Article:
As anyone who attended the matinee opening performance of the Royal Opera's new production of Fidelio last May will know, opera in the afternoon can be a sleepy affair. The singers aren't quite at their vocal peak or properly relaxed; the orchestra doesn't play with such incision; even the audience seems to behave with less of a sense of occasion than at an evening performance.
Such was the case, too, at the opening performance of this first revival of Covent Garden's production of Tchaikovsky's Eugene Onegin, originally seen in 2006. Tchaikovsky was better served here than Beethoven was in that Fidelio performance, and there was much to enjoy, but even so it was hard not to feel that the singers and orchestra took a long time to warm up and will probably shine a lot more on Monday night's official press show.
However, the main problem is that the late Steven Pimlott's production, here revived by Elaine Kidd in his memory, is just as cumbersome and vapid as when it was first shown. Not everyone will agree, but for me Antony McDonald's sets are for the most part both ugly and hopelessly impractical for an opera staging. Far from being a 'period production' as Elaine Padmore claims in the programme, it actually eschews all hopes of realism and grittiness and instead serves up a tacky white proscenium, a cardboard hill with green grass that is covered by white sheets later on to represent snow, and a river in which Tatyana and Olga splash themselves and which later freezes over for some random ice skating during the Polonaise, which is inexplicably staged outdoors. This latter scene, in fact, is a good example of how misguided the production is: it should be staged in a vibrant ballroom, where Onegin comes upon the now-married Tatyana unexpectedly in the crowd and is overwhelmed with frustrated passion – a moment of both physical and psychological claustrophobia – but Pimlott has it out in the open air.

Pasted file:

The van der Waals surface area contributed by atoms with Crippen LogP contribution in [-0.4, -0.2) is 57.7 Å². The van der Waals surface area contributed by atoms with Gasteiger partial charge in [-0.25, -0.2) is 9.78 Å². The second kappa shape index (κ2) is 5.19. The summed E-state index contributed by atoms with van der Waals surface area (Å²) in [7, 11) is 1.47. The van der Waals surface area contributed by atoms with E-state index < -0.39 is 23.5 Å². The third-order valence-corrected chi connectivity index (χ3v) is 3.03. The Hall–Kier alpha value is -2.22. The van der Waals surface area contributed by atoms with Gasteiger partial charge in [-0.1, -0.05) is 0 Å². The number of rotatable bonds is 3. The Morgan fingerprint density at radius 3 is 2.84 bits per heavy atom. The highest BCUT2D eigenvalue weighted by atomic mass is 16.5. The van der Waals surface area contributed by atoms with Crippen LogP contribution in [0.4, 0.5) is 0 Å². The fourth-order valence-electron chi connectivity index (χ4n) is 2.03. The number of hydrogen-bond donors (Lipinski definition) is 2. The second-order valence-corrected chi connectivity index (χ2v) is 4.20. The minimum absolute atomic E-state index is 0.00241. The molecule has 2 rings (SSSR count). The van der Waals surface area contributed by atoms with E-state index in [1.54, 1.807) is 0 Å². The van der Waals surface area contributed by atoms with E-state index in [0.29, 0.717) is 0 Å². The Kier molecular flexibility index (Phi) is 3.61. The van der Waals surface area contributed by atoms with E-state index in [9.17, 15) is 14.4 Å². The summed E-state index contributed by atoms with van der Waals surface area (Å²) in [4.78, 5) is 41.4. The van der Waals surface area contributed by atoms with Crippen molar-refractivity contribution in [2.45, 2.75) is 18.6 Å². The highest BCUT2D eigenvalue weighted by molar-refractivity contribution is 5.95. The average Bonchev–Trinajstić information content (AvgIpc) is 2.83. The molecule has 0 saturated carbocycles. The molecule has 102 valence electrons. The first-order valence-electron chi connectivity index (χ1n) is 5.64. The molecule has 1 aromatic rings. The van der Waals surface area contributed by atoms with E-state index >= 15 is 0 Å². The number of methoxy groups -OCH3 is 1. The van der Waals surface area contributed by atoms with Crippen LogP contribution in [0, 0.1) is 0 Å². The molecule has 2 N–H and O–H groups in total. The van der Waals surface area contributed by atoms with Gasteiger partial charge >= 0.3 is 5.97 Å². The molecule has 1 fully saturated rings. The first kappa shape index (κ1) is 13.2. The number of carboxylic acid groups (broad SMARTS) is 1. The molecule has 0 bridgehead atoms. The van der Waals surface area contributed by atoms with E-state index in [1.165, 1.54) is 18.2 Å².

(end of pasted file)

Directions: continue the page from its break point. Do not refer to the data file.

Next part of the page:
The Russian peasants are given incredibly repetitive and perfunctory choreography and are costumed in spotlessly white national dress, apparently bought by the village in a job lot. The dance at Tatyana's nameday party is cramped at the front of the stage and is unbelievably static so that there is no sense of the private conversations and emotions taking place in the midst of a crowd scene of general happiness. Nor is this scene enhanced by the arrival of revellers dressed in animal outfits; this also undercuts the appearance of an actor in a far-too-cuddly bear costume in the skating scene (possibly the most risible thing I've seen since the horrors of Parsifal in December). Tatyana's Letter Scene is still a mess, taking place in a small bedroom set which is dragged off through the river by Russian peasants in Wellington boots. Tatyana spends very little time writing the letter (an act which takes place on the bed - not the most practical place to choose, one would think), instead stepping out of the room and sitting on a step for the majority of her glorious soliloquy. The duel scene is more atmospheric, taking place on a grey, bleak and snowy landscape, but on the whole it's difficult to rate this production as a satisfactory rendering of the plot, let alone an insightful interpretation of the text.